Melissa (herestogoodbye) wrote in killptamoms,

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For those of you who didn't read the article that Dayna was talking about (and that I wrote)...
With a graduating class of 632 and a new freshman class of about 1300, it's no surprise that the classes at Chandler High School are brimming past capacity.
Although there is only so much that can be done to battle the population boom that has gripped the entire Chandler area, besides building yet another high school (which is being done), it is still a problem that needs to be addressed. For instance, we can look at case point one: my physics class.
The first day I stepped into class, a grandiose one minute before the bell, nearly every seat was already filled. In fact, by the time that everyone in the class had arrived, there were not enough seats for everyone. In essence, the physics class was filled beyond capacity.
One solution to this problem could be to create more sections of the AP physics course (because, you see, AP physics, along with every other AP science, is offered only fifth hour). In fact, make the AP science classes different periods. Thus, quite a few problems can be solved: first, my nearly 40 something class can be cut down to roughly 20 students, by just adding another section; second, more students can take an AP science (some refuse to take an AP science due to the fact that it is offered only in the afternoon, thus messing up the perfect half day that some seniors have); third, IB students who wish to take two sciences can now pursue their diploma with greater ease; fourth, any student wishing to take more than one AP science can now take it.
It isn’t just the sciences that could use more sections, the English classes also have massive numbers (although, unlike the sciences, English 12 has four sections of honors). Now, maybe creating more sections and hiring more teachers is just not a plausible solution – however that is not to say that there is no solution. Sadly, another alternative would be to create higher standards for honors classes.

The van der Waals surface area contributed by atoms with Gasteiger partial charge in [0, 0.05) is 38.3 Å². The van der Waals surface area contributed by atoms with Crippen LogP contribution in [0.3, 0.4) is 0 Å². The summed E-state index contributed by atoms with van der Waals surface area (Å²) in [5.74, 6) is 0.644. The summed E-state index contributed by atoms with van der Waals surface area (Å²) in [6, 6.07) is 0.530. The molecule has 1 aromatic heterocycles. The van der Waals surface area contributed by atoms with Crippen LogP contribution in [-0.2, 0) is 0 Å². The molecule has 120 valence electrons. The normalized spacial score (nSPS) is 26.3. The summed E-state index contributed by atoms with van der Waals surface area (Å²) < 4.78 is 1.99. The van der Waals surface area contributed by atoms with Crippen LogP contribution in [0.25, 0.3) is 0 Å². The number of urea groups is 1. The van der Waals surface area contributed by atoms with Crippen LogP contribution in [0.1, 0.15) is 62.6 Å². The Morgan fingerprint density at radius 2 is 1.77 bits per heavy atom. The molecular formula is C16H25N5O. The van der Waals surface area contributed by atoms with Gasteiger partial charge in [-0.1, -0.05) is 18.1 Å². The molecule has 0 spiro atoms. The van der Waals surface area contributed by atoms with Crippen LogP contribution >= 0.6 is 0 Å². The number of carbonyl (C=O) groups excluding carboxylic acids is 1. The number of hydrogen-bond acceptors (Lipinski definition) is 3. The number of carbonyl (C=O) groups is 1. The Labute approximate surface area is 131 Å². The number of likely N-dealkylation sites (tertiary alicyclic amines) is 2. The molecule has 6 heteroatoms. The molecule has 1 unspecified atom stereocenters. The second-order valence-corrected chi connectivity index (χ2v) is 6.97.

Ultimately, what matters is that these classes require students to think beyond the level of average high school students in order to get college credit (whether in the form of the CLEP, AP or IB test is up to the students).
However, with such large classes, it’s nearly impossible to optimize the learning experience for each student. In a class of 40, it’s less likely that everyone has a chance to talk than in a class of 20. it’s not a matter of how good a teacher is, but rather a pure matter of numbers. If more teachers cannot be added, then maybe the program (or the classes) need to be more selection in order to put students in an environment in which they can maximize their learning experience.
Yet, this doesn’t serve to solve all the problems associated with the population boom; rather, it only deals with the population boom within the AP classes. Ultimately, to accommodate the students who are pushed out of honors (or choose to drop), the number of teachers (or sections) still has to increase.
More personal attention at all levels is necessary, especially in the areas of math and English because many college bound students have to take the oh-so-dreaded SATs. Without personal attention in areas that they are deficient in, students cannot be expected to meet standards on the SATs, getting into their top choices for college, or win scholarship, many of which depend on SAT scores.
Both the teachers and students suffer due to overflowing classes. By putting too many students in the classes, teachers are forced to try to control massive numbers of students (and we all know how hard it is to control even just a few teenagers); in addition, students are not able to maximize their learning experience because their classes are entirely too large to make it a meaningful experience. Large student to teacher ratios result in less personal attention to the students, which may be the method at large public colleges, but that shouldn’t be the method in high school.
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